Reactivation and remaking of calcium aluminate pellets for CO 2 capture

Reactivation and remaking of calcium aluminate pellets for CO 2 capture,10.1016/j.fuel.2010.07.054,Fuel,Vasilije Manovic,Edward J. Anthony

Reactivation and remaking of calcium aluminate pellets for CO 2 capture   (Citations: 3)
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CaO-based pellets supported with aluminate cements show superior performance in carbonation/calcination cycles for high-temperature CO2 capture. However, like other CaO-based sorbents, their CO2 carrying activity is reduced after increasing numbers of cycles under high-temperature, high-CO2 concentration conditions. In this work the feasibility of their reactivation by steam or water and remaking (reshaping) was investigated. The pellets, prepared from three limestones, Cadomin and Havelock (Canada) and Katowice (Poland, Upper Silesia), were tested in a thermogravimetric analyzer (TGA). The cycles were performed under realistic CO2 capture conditions, which included calcination in 100% CO2 at temperatures up to 950°C. Typically, after 30 cycles, samples were hydrated for 5min with saturated steam at 100°C in a laboratory steam reactor (SR). Moreover, larger amounts of pellets were cycled in a tube furnace (TF), hydrated with water and reshaped, and tested to determine their CO2 capture activity in the TGA. It was found that, after the hydration stage, pellets recovered their activity, and more interestingly, pellets that had experienced a longer series of cycles responded more favorably to reactivation. Moreover, it was found that conversion of pellets increased after about 70 cycles (23%), reaching 33% by about cycle 210, with no reactivation step. Scanning electron microscope (SEM) analyses showed that the morphology of the low-porosity shell formed at the pellet surface during cycles, which limits conversion, was eliminated after a short period (5min) of steam hydration. The nitrogen physisorption analyses (BET, BJH) of reshaped spent pellets from cycles in the TF confirmed that sorbent surface area and pore size distribution were similar to those of the original pellets. The main alumina compound in remade pellets as determined by XRD was mayenite (Ca12Al14O33). These results showed that, with periodic hydration/remaking steps, pellets can be used for extended times in CO2 looping cycles, regardless of capture/regeneration conditions.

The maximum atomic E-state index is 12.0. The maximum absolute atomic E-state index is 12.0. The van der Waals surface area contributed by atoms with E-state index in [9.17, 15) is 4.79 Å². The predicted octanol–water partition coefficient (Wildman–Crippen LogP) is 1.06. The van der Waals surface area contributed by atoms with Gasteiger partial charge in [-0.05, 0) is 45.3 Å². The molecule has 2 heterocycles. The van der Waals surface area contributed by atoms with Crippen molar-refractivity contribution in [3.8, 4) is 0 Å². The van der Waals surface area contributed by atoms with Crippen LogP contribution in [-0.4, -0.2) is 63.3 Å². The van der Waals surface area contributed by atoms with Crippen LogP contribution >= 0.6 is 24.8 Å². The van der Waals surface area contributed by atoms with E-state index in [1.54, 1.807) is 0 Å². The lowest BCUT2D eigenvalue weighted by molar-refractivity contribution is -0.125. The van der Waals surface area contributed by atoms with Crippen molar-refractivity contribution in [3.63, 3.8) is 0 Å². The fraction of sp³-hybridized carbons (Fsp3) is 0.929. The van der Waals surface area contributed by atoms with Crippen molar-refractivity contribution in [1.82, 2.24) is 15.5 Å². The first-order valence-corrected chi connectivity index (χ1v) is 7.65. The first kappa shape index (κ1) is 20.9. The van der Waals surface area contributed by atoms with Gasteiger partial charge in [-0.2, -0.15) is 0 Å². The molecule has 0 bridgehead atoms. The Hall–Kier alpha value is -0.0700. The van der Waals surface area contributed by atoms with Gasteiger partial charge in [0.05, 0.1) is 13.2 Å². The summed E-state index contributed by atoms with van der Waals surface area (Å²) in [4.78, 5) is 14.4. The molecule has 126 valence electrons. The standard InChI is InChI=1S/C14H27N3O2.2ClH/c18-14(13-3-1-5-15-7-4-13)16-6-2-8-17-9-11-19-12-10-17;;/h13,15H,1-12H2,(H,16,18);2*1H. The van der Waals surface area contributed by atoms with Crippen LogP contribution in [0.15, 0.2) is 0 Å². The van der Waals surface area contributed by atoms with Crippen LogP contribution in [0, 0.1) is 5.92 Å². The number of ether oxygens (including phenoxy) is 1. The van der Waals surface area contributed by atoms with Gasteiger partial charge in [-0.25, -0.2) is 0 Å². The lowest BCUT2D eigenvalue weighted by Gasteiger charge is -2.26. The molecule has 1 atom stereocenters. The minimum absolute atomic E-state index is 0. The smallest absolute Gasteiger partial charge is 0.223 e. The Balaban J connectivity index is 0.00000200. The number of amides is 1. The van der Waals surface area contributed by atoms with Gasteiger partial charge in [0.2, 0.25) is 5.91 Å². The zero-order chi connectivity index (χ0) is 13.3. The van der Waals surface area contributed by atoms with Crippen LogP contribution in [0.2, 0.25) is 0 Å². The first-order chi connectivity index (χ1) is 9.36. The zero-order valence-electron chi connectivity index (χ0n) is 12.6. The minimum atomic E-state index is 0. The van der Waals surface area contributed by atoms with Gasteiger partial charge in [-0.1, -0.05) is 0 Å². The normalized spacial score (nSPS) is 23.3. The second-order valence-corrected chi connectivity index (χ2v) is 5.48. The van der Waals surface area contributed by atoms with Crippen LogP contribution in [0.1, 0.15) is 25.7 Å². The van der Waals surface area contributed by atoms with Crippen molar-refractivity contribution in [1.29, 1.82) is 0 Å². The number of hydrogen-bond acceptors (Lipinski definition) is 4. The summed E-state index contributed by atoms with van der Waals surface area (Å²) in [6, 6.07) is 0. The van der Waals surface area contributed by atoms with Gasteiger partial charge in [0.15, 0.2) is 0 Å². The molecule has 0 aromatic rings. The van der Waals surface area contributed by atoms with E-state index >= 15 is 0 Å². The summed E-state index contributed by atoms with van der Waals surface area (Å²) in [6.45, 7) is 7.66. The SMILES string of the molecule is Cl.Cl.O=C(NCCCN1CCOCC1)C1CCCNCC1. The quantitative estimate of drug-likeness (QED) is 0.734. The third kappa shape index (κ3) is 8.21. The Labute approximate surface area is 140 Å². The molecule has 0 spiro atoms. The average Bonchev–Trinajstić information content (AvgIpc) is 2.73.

Journal: Fuel , vol. 90, no. 1, pp. 233-239, 2011
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